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Iulia-Maria Comșa

Iulia-Maria Comșa

Iulia Comșa is a Research Scientist at Google Research in Zürich working on biologically-inspired computing. She has developed learning algorithms for spiking neural networks and is currently exploring the limits of human-like cognition in large language models. She has a BSc in computer science from Babeș-Bolyai University and a PhD in neuroscience from Cambridge University.
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Google Publications
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    Preview abstract We propose a benchmark to assess the capability of large language models to reason with metaphor. Our benchmark combines the previously isolated topics of metaphor detection and commonsense reasoning into a single task that requires a model to make inferences by accurately selecting between the literal and metaphorical register. We examine the performance of state-of-the-art pretrained models on forced-choice tasks and find a large discrepancy between small and very large models, going from chance- to human-level performance. However, upon examining the generative performance of the largest model, we find that there is still a gap to bridge before human performance is reached in a more natural conversational setting. View details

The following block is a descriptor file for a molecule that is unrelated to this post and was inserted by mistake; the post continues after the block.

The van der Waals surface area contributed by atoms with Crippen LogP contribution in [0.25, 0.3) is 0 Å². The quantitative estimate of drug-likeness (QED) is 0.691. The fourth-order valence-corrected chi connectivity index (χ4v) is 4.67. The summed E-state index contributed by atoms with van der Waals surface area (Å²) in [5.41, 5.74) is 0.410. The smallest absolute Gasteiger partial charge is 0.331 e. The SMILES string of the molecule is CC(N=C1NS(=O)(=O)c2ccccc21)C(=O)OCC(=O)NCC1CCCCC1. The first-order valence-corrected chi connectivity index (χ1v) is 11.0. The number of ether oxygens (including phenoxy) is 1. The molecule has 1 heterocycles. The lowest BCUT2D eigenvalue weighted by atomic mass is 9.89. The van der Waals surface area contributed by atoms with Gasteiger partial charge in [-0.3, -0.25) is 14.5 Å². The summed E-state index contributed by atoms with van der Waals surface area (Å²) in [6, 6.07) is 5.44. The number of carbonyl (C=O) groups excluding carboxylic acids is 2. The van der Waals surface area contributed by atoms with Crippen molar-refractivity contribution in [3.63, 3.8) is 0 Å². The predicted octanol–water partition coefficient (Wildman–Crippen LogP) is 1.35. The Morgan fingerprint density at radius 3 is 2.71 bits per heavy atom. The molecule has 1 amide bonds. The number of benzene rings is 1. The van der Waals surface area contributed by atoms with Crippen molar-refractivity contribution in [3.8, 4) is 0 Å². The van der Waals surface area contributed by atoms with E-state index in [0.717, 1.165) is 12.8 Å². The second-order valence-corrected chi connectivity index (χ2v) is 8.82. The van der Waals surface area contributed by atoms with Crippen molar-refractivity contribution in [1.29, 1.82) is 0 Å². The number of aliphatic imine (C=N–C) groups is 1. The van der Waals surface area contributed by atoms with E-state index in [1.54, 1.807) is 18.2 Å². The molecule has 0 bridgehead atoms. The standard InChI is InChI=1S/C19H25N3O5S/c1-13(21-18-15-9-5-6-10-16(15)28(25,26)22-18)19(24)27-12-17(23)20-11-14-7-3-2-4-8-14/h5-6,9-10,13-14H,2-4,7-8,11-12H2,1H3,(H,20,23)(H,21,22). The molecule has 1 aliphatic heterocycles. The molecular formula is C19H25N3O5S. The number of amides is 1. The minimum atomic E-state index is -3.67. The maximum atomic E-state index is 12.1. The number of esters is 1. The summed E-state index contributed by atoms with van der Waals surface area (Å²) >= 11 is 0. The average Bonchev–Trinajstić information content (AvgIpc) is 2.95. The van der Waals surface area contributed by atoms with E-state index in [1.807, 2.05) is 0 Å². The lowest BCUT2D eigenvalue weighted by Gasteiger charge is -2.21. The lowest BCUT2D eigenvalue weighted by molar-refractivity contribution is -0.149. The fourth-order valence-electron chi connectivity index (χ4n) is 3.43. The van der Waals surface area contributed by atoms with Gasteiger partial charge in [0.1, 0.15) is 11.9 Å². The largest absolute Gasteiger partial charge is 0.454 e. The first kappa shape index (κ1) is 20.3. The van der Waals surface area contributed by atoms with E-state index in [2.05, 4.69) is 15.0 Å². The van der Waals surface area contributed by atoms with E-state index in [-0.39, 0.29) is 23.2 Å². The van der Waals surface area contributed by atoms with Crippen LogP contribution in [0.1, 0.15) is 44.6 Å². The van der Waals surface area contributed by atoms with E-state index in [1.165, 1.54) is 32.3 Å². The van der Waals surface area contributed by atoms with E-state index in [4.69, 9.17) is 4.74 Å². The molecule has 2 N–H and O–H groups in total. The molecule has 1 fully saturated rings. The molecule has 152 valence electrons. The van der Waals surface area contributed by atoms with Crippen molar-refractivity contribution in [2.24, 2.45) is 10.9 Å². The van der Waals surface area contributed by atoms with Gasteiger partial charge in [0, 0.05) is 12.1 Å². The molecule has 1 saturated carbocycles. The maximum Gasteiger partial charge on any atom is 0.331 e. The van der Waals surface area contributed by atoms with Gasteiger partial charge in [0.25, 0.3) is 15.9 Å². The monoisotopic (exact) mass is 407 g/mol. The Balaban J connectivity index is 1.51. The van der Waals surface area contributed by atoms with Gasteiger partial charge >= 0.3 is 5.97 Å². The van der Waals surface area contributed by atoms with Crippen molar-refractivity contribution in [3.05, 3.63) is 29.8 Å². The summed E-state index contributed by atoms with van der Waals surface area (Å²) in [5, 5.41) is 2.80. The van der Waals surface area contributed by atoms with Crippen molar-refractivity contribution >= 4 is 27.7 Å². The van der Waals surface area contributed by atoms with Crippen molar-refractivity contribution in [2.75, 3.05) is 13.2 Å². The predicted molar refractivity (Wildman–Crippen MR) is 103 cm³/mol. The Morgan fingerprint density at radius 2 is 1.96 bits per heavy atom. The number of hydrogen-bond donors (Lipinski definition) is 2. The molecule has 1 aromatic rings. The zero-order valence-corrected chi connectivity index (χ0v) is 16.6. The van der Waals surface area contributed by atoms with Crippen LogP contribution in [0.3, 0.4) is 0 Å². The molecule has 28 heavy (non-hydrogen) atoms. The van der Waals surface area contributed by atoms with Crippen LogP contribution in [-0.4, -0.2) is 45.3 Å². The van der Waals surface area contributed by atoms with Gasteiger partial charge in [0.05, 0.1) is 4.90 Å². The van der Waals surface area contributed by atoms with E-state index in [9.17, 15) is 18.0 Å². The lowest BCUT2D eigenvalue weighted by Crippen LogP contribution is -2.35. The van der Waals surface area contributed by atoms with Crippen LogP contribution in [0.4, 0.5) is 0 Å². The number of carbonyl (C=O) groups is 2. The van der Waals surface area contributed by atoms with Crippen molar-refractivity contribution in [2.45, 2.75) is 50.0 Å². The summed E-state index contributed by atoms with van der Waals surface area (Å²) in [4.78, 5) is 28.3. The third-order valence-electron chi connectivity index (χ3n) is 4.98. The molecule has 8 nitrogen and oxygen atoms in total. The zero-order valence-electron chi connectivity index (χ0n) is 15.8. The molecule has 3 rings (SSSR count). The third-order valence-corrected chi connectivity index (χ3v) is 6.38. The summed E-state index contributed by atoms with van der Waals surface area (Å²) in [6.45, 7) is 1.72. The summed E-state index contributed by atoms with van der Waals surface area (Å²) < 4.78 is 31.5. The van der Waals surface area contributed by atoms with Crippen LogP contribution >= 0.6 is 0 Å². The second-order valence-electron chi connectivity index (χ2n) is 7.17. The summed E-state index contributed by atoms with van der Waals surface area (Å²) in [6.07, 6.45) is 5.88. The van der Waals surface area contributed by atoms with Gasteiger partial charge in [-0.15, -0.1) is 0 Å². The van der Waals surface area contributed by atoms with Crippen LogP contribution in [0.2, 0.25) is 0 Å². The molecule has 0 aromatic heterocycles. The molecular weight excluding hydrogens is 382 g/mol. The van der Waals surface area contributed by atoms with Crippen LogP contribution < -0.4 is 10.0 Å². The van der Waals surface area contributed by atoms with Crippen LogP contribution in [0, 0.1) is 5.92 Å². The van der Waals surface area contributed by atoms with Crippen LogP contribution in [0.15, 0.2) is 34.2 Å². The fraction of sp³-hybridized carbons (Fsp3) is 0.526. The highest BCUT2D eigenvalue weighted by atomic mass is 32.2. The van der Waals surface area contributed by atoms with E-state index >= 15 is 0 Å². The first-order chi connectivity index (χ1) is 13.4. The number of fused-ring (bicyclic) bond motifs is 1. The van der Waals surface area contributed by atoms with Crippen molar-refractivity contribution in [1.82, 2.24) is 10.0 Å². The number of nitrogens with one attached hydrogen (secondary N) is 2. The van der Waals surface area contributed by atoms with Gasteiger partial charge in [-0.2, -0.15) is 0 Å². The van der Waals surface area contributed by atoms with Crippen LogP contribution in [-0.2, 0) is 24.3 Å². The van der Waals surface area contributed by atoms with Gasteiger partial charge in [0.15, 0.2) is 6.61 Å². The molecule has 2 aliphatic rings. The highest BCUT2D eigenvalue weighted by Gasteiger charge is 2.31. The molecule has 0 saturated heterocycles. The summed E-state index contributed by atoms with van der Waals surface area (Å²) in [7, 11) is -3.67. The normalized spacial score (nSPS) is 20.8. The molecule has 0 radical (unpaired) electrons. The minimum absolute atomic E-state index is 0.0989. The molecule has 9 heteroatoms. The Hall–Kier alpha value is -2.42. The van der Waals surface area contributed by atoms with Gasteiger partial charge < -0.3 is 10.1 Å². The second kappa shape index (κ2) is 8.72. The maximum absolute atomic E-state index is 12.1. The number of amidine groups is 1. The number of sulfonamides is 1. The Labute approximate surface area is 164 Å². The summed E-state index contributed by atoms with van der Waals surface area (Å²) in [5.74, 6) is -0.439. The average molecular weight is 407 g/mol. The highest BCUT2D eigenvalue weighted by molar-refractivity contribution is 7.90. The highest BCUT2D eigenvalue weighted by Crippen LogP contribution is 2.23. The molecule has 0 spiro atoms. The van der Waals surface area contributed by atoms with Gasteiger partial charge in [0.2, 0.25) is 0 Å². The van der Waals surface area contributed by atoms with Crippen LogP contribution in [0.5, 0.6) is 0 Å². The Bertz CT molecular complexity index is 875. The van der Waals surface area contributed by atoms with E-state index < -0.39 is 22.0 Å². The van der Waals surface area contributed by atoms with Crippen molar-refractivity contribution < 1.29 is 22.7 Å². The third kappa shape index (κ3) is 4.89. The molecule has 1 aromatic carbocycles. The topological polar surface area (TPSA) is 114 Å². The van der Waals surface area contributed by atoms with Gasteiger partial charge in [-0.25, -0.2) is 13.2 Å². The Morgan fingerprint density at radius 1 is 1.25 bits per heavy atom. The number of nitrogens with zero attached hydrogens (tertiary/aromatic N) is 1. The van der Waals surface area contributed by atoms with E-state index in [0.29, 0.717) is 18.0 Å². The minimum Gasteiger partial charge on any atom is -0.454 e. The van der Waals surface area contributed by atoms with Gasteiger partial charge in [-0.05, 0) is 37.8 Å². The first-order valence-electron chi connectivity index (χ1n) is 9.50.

Spiking autoencoders with temporal coding
    Luca Versari
    Thomas Fischbacher
    Frontiers in Neuroscience (2021)